Up-and-coming artists at Art Basel 2023
With Art Basel landing one of its strongest shows to date, we have an insider's guide to some of the must-see emerging artists that are pushing the boundaries more than ever. Whether they're making a political, social, or environmental statement, these artists certainly have a lot to say. The Statements sector at Art Basel 2023 in Basel is pushing its audience to question our place in the world, the power dynamics of our current society, and how far we are from connecting back to ourselves.
Gordon Hall (Hua International, Berlin, Beijing)
Gordon Hall (Hua International, Berlin, Beijing) Gordon Hall is an American sculptor and performer based in New York, who works with objects that extends into performance, writing, and public events. Originally trained as a ballet and modern dancer, today Hall explores the relationship between sculptural objects and our bodies.
Photo 1 - Turned Leg (Four Fold), 2023. Graphite on turned poplar, gouache painting on paper for linen textile design, circa 1892, Alsace Region, France; Photo 2 - Companion Stool (Handles), 2023. Steel, modelling compound; Photo 3 - Belt (Black and Navy), 2023. Coloured pencil on paper, painted wood peg. © Gordon Hall, Hua International
Hall is taking a brave step with the new works presented in Art Basel 2023 Statements to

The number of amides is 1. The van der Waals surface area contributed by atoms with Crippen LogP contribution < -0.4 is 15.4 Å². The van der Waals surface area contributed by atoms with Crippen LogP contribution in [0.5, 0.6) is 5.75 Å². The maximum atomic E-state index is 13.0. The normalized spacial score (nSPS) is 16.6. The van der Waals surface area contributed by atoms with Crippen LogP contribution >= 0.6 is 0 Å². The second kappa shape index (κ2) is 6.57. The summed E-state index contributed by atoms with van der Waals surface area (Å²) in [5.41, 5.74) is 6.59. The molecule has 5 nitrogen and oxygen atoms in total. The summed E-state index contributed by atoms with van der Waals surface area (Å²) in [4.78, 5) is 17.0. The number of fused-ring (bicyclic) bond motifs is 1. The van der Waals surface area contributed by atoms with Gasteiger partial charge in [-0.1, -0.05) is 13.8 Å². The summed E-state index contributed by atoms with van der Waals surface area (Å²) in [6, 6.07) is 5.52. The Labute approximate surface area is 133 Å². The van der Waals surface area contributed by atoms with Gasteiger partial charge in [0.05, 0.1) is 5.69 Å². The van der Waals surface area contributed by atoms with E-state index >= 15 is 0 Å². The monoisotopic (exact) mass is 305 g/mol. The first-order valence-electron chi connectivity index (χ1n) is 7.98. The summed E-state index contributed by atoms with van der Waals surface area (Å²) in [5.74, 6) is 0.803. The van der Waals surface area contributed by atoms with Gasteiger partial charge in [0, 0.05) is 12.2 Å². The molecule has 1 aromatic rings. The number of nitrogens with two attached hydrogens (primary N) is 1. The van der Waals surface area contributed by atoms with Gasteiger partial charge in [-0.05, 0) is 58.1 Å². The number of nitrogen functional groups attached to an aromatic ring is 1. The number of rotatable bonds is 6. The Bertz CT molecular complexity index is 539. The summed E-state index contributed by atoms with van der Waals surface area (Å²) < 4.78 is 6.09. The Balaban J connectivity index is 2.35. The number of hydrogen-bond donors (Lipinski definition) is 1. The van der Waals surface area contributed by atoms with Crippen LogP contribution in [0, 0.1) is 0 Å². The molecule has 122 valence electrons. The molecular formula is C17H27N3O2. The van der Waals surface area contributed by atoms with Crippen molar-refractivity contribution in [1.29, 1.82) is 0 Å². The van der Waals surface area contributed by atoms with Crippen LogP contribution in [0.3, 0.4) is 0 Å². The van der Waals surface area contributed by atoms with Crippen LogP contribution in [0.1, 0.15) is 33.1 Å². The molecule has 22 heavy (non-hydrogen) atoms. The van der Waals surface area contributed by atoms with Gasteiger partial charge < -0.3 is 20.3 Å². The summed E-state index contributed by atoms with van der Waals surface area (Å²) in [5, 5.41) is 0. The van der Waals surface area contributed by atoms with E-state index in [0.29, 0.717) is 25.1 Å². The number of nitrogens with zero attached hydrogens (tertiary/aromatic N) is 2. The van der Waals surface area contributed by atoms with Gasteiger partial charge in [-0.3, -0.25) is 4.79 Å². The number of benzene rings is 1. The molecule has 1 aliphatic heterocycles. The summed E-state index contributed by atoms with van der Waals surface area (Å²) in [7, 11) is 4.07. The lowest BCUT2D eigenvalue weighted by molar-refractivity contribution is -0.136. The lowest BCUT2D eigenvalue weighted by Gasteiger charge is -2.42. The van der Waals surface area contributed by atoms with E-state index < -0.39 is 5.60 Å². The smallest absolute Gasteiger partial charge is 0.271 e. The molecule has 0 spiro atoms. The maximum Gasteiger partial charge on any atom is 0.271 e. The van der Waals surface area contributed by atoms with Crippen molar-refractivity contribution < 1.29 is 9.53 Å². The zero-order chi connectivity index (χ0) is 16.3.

elicit a sense of closeness, evoking items entangled with everyday actions, needs, and desires
and using them for different uses. Hall’s sculptures in Basel include
altered recreations of a table leg, a step tool, a bench for trying on shoes, and a belt, recalling things that have once carried our weight, pressed clothing against our bodies, or brushed against our skin.
In Hall's solo presentation with Hua International, the artist is asking the audience an important question: what do we do when we encounter bodies that are difficult to identify or recognise?
Performances by Ivan Yaher, Josh Barney, Kiki Pavlovic, and Maria Sabato took place on June 13 and 14.
Brilant Milazimi (LambdaLambdaLambda, Prishtina, Kosovo)
The spotlight is on Kosovan artist Brilant Milazimi, he was born in Gjilan (Kosovo) and studied visual arts at the University of Prishtina, Kosovo. A real talent that translates his perception of the world that surrounds him into